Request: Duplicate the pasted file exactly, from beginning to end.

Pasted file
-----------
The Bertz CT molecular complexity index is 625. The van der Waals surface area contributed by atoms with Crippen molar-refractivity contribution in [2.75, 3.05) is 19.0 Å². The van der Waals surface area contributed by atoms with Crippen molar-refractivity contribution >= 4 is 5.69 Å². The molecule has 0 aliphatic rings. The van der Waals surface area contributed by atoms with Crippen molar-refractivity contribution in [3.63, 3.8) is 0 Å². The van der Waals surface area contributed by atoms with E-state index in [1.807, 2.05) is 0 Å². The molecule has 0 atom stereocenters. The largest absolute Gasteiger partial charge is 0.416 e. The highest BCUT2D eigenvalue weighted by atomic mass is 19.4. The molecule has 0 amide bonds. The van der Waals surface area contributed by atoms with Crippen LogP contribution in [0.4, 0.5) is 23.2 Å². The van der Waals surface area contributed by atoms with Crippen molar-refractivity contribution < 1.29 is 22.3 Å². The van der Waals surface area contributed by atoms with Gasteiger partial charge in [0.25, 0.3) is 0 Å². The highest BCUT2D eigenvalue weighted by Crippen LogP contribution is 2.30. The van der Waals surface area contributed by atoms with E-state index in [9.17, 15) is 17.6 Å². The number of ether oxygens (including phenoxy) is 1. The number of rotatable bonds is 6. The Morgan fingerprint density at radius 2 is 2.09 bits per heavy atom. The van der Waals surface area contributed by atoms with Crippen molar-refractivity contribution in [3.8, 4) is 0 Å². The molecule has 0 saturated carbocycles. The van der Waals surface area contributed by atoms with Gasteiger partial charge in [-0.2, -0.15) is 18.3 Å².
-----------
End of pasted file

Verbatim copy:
The Bertz CT molecular complexity index is 625. The van der Waals surface area contributed by atoms with Crippen molar-refractivity contribution in [2.75, 3.05) is 19.0 Å². The van der Waals surface area contributed by atoms with Crippen molar-refractivity contribution >= 4 is 5.69 Å². The molecule has 0 aliphatic rings. The van der Waals surface area contributed by atoms with Crippen molar-refractivity contribution in [3.63, 3.8) is 0 Å². The van der Waals surface area contributed by atoms with E-state index in [1.807, 2.05) is 0 Å². The molecule has 0 atom stereocenters. The largest absolute Gasteiger partial charge is 0.416 e. The highest BCUT2D eigenvalue weighted by atomic mass is 19.4. The molecule has 0 amide bonds. The van der Waals surface area contributed by atoms with Crippen LogP contribution in [0.4, 0.5) is 23.2 Å². The van der Waals surface area contributed by atoms with Crippen molar-refractivity contribution < 1.29 is 22.3 Å². The van der Waals surface area contributed by atoms with Gasteiger partial charge in [0.25, 0.3) is 0 Å². The highest BCUT2D eigenvalue weighted by Crippen LogP contribution is 2.30. The van der Waals surface area contributed by atoms with E-state index in [9.17, 15) is 17.6 Å². The number of ether oxygens (including phenoxy) is 1. The number of rotatable bonds is 6. The Morgan fingerprint density at radius 2 is 2.09 bits per heavy atom. The van der Waals surface area contributed by atoms with Crippen molar-refractivity contribution in [3.8, 4) is 0 Å². The molecule has 0 saturated carbocycles. The van der Waals surface area contributed by atoms with Gasteiger partial charge in [-0.2, -0.15) is 18.3 Å².